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Tennessee Football DB Spring Practice Preview

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By Josh Ward

The following is a series of stories looking at each position group as Tennessee opens spring practice.

Tennessee’s coaching staff had a clear goal for the defensive backfield in 2023: get deeper and faster.

The arrival of several newcomers from the 2023 signing class, along with a transfer at cornerback, should help the Vols meet that goal.

Tennessee will enter spring practice with several new faces. Let’s start with the freshmen: Christian Conyer, Rickey Gibson, Jack Luttrell, Jordan Matthews and John Slaughter are all on campus and ready to compete for playing time.

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Slaughter wasn’t as highly ranked by the recruiting services as some of his fellow class members but earned praise from defensive coordinator Tim Banks after going through bowl practice.

“He has what I would consider elite ball skills,” Banks said. “I think he has a very bright future.”

Other incoming freshmen chose Tennessee over SEC rivals.

Conyer picked Tennessee over in-state Kentucky. Gibson chose the Vols over Georgia. Matthews turned down hometown LSU for Tennessee.

Josh Heupel and his staff landed defensive backs they coveted in the 2023 class.

Tennessee has time to figure out the best positional fit for each player – along with determining which guys have a chance to help right away. But there’s already excitement about the competition they’ll create for veteran players.

Add Gabe Jeudy-Lally to the list of players expecting to help immediately. The cornerback transfer from BYU (who played his first three collegiate seasons at Vanderbilt) will have a chance to start immediately for Tennessee.

Jeudy-Lally’s experience playing in the SEC and learning under two different coaching staffs should be valuable with so many young players joining the defensive backfield.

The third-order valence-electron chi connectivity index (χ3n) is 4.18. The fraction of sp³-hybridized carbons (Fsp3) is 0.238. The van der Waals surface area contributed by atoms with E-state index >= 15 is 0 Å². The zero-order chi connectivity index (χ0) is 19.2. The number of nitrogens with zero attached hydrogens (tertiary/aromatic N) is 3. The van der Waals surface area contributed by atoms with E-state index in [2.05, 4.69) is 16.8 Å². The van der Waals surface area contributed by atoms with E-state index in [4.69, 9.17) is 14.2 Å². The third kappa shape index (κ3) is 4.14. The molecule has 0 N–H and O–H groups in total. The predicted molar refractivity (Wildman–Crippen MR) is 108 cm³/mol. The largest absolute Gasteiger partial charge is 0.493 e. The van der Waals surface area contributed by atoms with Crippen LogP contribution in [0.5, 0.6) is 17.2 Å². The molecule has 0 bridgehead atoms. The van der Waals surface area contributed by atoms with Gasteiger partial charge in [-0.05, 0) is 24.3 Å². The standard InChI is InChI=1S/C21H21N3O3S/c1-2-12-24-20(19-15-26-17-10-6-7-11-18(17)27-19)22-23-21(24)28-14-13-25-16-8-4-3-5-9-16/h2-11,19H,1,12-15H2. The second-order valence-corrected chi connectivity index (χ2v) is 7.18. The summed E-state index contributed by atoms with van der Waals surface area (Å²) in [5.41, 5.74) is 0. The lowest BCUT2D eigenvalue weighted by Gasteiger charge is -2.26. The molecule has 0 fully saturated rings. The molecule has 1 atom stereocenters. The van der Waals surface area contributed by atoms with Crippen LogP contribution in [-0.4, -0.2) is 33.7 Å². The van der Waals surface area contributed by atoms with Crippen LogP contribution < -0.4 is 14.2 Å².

That brings us to the Vols’ returning players in the secondary. They know the players mentioned above are on campus trying to take their spots.

Jaylen McCollough returns for a fifth season with more than 30 career starts. He’ll make it difficult for Tennessee’s coaches to take him off the field.

Where does Doneiko Slaughter fit in? He showed playmaking ability last season lining up at multiple positions in the secondary. Slaughter could help at corner, safety or STAR and figures to be a player who needs to be on the field.

Slaughter’s playing style aligns with the way Tennessee’s defense is designed: aggressively with making a play on the ball always in mind.

Other veterans like Christian Charles, Tamarion McDonald, Brandon Turnage and Wesley Walker will compete for starting positions. And how do Warren Burrell and Kamal Hadden fit in? Burrell has been one of the staff’s most trusted defensive backs as he returns from injury for his fifth year in Knoville.

Two second-year players – Christian Harrison and Jourdan Thomas – have less experience but will compete to play just like the incoming freshmen.

How good will Tennessee’s secondary be this fall? We’re a long way from figuring that out. This spring will help determine which players will play, who has more to learn, and who might decide to transfer elsewhere.

Realistically, all the players mentioned here will not be part of the roster this fall.

That’s why Tennessee needed more competition. The players who help in the fall will improve by competing with their teammates this spring.

Exactly what the Vols’ coaches had in mind.

Here are links to the following position previews:


Running backs

Offensive Line

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